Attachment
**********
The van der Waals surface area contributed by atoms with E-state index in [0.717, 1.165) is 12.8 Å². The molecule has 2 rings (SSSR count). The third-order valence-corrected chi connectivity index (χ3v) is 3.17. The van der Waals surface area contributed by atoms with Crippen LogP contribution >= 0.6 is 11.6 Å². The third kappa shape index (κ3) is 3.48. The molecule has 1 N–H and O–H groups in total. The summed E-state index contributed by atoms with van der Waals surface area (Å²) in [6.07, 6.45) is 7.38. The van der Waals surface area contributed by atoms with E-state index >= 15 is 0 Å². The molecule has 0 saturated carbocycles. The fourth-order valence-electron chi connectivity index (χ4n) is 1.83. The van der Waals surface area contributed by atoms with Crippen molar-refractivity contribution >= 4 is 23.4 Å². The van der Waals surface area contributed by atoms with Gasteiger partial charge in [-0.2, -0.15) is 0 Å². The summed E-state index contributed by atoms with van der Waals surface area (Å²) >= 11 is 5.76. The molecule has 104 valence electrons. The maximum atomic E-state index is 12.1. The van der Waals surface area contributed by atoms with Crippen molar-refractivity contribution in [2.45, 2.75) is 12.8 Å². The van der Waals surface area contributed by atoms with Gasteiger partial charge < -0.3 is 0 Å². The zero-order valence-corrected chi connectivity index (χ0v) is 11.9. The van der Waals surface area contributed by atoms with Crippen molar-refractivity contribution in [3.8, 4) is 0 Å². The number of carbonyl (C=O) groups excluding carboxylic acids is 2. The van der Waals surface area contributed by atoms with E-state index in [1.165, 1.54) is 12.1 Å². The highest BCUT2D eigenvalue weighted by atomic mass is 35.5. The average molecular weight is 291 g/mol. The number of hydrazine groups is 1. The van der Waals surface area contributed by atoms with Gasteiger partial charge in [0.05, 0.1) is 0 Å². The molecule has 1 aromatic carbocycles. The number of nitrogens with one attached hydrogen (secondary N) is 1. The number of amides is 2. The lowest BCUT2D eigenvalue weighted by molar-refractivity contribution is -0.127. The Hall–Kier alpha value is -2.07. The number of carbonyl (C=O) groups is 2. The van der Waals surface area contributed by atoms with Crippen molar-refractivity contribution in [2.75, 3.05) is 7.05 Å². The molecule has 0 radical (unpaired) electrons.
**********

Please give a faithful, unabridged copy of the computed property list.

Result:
The van der Waals surface area contributed by atoms with E-state index in [0.717, 1.165) is 12.8 Å². The molecule has 2 rings (SSSR count). The third-order valence-corrected chi connectivity index (χ3v) is 3.17. The van der Waals surface area contributed by atoms with Crippen LogP contribution >= 0.6 is 11.6 Å². The third kappa shape index (κ3) is 3.48. The molecule has 1 N–H and O–H groups in total. The summed E-state index contributed by atoms with van der Waals surface area (Å²) in [6.07, 6.45) is 7.38. The van der Waals surface area contributed by atoms with E-state index >= 15 is 0 Å². The molecule has 0 saturated carbocycles. The fourth-order valence-electron chi connectivity index (χ4n) is 1.83. The van der Waals surface area contributed by atoms with Crippen molar-refractivity contribution >= 4 is 23.4 Å². The van der Waals surface area contributed by atoms with Gasteiger partial charge in [-0.2, -0.15) is 0 Å². The summed E-state index contributed by atoms with van der Waals surface area (Å²) >= 11 is 5.76. The molecule has 104 valence electrons. The maximum atomic E-state index is 12.1. The van der Waals surface area contributed by atoms with Crippen molar-refractivity contribution in [2.45, 2.75) is 12.8 Å². The van der Waals surface area contributed by atoms with Gasteiger partial charge < -0.3 is 0 Å². The zero-order valence-corrected chi connectivity index (χ0v) is 11.9. The van der Waals surface area contributed by atoms with Crippen molar-refractivity contribution in [3.8, 4) is 0 Å². The number of carbonyl (C=O) groups excluding carboxylic acids is 2. The van der Waals surface area contributed by atoms with E-state index in [1.165, 1.54) is 12.1 Å². The highest BCUT2D eigenvalue weighted by atomic mass is 35.5. The average molecular weight is 291 g/mol. The number of hydrazine groups is 1. The van der Waals surface area contributed by atoms with Gasteiger partial charge in [0.05, 0.1) is 0 Å². The molecule has 1 aromatic carbocycles. The number of nitrogens with one attached hydrogen (secondary N) is 1. The number of amides is 2. The lowest BCUT2D eigenvalue weighted by molar-refractivity contribution is -0.127. The Hall–Kier alpha value is -2.07. The number of carbonyl (C=O) groups is 2. The van der Waals surface area contributed by atoms with Crippen molar-refractivity contribution in [2.75, 3.05) is 7.05 Å². The molecule has 0 radical (unpaired) electrons.